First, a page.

When they had their daughter, Mary, they gave her to the temple when she was two or three years old. They weren’t angry or disappointed. They passed away shortly thereafter. They weren’t around when she came out of the temple over ten years later. The Virgin Mary was raised in the temple by priests from the time she entered until she was about 14. At that point, she came out of the temple and was almost immediately betrothed to Joseph. During those ten years in the temple, her spiritual character was formed, her heart and soul were purified, she understood that she was being prepared for a unique, special and sacred task, even though she didn’t necessarily understand what it would be. That is why she was calm and obediently answered the Archangel Gabriel, when he told her that she would bear the Son of God in her womb, with the words “Behold, I am the handmaid of the Lord; let it be to me according to your word.” (Luke 1:38)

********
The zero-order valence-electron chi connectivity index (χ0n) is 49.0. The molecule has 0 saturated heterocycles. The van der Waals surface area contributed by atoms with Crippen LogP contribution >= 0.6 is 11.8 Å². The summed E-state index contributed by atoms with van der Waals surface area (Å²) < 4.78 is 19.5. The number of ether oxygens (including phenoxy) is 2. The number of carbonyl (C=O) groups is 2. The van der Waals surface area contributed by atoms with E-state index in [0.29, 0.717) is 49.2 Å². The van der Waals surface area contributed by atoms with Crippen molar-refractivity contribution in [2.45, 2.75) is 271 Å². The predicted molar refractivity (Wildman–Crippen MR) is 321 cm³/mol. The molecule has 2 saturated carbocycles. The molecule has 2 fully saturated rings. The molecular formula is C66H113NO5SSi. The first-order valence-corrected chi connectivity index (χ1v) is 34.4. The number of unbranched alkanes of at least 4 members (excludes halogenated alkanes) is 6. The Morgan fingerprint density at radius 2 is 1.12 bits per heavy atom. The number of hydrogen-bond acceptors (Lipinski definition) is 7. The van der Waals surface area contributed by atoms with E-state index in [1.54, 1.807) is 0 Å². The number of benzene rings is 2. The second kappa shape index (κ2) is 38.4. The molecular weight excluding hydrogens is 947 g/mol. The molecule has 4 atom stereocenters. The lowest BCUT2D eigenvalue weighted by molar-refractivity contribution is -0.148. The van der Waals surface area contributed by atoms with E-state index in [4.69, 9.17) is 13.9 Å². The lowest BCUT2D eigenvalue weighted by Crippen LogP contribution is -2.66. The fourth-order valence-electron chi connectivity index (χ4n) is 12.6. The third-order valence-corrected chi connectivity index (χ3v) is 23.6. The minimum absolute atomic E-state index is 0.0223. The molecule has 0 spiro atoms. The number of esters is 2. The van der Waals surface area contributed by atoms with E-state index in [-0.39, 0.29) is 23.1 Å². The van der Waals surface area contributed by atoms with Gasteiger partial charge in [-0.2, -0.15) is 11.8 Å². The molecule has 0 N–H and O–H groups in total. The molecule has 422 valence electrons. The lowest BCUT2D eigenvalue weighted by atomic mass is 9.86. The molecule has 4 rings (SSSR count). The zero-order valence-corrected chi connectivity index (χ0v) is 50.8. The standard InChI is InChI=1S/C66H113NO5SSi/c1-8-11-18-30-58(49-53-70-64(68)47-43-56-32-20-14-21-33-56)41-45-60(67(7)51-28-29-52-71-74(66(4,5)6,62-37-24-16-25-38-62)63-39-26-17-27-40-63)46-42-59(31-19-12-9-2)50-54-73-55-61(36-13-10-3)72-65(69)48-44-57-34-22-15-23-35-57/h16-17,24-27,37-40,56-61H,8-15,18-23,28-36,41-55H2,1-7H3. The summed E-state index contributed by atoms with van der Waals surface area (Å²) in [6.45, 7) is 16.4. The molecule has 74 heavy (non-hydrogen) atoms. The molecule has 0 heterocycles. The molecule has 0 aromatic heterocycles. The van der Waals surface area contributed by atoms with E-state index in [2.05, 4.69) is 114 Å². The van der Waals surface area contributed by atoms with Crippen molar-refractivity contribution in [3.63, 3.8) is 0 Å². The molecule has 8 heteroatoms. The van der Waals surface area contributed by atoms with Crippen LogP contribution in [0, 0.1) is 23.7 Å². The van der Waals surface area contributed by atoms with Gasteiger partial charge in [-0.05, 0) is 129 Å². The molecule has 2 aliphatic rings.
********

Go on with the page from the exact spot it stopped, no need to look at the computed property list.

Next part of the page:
God has called each of us to something, perhaps not in as dramatic of a way and certainly not for as dramatic of a purpose. Are we ready to answer that call? Are we even ready to hear it? Have our hearts and minds and souls been purified to the point where we can hear God speaking into them? Have we had the discipline to learn and the patience to listen? Indeed these are needful things.